K-State One of Many Schools Posting Nutritional Food Values on Web Site to Aid Students
Monday, February 27, 2006
MANHATTAN -- With so many food choices available at college dining halls, it can be easy for students to get sidetracked and consume more calories than they realize.
Kansas State University's housing and dining services is helping K-State students become more aware of the nutritional facts behind the food they consume by allowing them to plan their meals online before heading to chow down.
According to a K-State dietician, offering nutritional information to students is a trend that many colleges and universities are now providing.
"With the self-service option at our dining centers, there's unlimited amounts of food," said Melissa Schrader, staff assistant and dietician for K-State's housing and dining services. "Having nutritional values available means students are less likely to overeat. Having the values available helps them make smarter food choices."
Many schools, including Iowa State University and the University of California-Berkeley, post online nutritional values of food offered.
Schools including Harvard University and the University of Northern Iowa -- in addition to K-State -- allow students to plan their meals down to each addition at the salad bar, for example, adding the calories and other nutritional content for them on the Web.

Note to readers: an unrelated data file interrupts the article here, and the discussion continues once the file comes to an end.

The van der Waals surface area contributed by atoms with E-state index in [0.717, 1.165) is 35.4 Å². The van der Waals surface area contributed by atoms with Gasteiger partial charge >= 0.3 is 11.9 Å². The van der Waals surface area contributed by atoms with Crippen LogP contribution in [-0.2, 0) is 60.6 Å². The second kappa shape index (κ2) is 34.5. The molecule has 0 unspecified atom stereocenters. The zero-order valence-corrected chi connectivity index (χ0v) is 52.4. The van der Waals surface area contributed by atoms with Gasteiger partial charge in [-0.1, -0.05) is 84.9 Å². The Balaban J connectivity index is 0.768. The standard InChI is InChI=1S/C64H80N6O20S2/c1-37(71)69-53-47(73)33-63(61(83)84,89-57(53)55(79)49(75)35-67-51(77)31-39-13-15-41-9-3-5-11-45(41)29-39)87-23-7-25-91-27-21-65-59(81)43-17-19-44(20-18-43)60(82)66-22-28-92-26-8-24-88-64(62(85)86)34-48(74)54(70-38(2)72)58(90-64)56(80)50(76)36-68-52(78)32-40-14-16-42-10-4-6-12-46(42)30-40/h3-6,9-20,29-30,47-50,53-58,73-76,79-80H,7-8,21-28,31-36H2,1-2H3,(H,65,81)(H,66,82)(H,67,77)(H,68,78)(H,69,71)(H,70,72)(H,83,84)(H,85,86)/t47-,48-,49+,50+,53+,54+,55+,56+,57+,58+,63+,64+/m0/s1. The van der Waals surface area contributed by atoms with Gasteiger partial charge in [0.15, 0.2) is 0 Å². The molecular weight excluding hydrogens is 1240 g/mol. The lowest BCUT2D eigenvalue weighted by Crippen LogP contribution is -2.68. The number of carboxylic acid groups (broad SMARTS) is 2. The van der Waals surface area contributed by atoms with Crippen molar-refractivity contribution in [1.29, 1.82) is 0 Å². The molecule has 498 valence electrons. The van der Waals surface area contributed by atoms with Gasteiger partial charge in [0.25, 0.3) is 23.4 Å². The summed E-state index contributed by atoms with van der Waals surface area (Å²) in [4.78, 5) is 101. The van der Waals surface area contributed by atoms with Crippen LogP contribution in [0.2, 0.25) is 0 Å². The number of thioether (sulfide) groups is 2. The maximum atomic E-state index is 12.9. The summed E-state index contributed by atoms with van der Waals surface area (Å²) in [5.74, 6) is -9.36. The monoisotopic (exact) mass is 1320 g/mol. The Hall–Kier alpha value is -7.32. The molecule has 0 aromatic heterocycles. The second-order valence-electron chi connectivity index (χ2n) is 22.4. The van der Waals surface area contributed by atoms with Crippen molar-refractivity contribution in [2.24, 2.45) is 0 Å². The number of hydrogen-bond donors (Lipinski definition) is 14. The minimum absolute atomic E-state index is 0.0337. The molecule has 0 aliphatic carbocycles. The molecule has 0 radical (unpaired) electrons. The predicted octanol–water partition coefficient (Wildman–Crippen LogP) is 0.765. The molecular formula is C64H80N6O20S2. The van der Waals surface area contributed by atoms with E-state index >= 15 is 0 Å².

K-State's housing and dining services Web site includes individual Web pages for each of the university's three dining centers. Students can determine the nutritional value of that day's menu items in three ways.
The first way is by clicking on a menu item and getting its nutritional value. The second way to determine nutritional values is through "build-your-meal." Students choose from the individual food items being served for breakfast, lunch and dinner; select a serving size; then calculate the nutritional value for the entire meal. The third option is to search the entire database for a particular food item. To see the system, go to http://housing.k-state.edu/dining/menus.html.
"It's convenient for students, so anything we can do for them, we'll try to do," Schrader said. "We're here to serve the students. Students came to us before we had the Web site, asking for help regarding nutritional values in foods.
"There is more movement to putting nutritional values on the Web," she said. "It's user-friendly to have each day's menu up."
Schrader said posting the dining center's nutritional values on the Web does require gathering the information. At K-State, a student works for five to 10 hours each week entering the menu items and linking it to a file with the nutritional value.
The Web site has a feedback option where students are encouraged to submit suggestions for improvement or things that they like.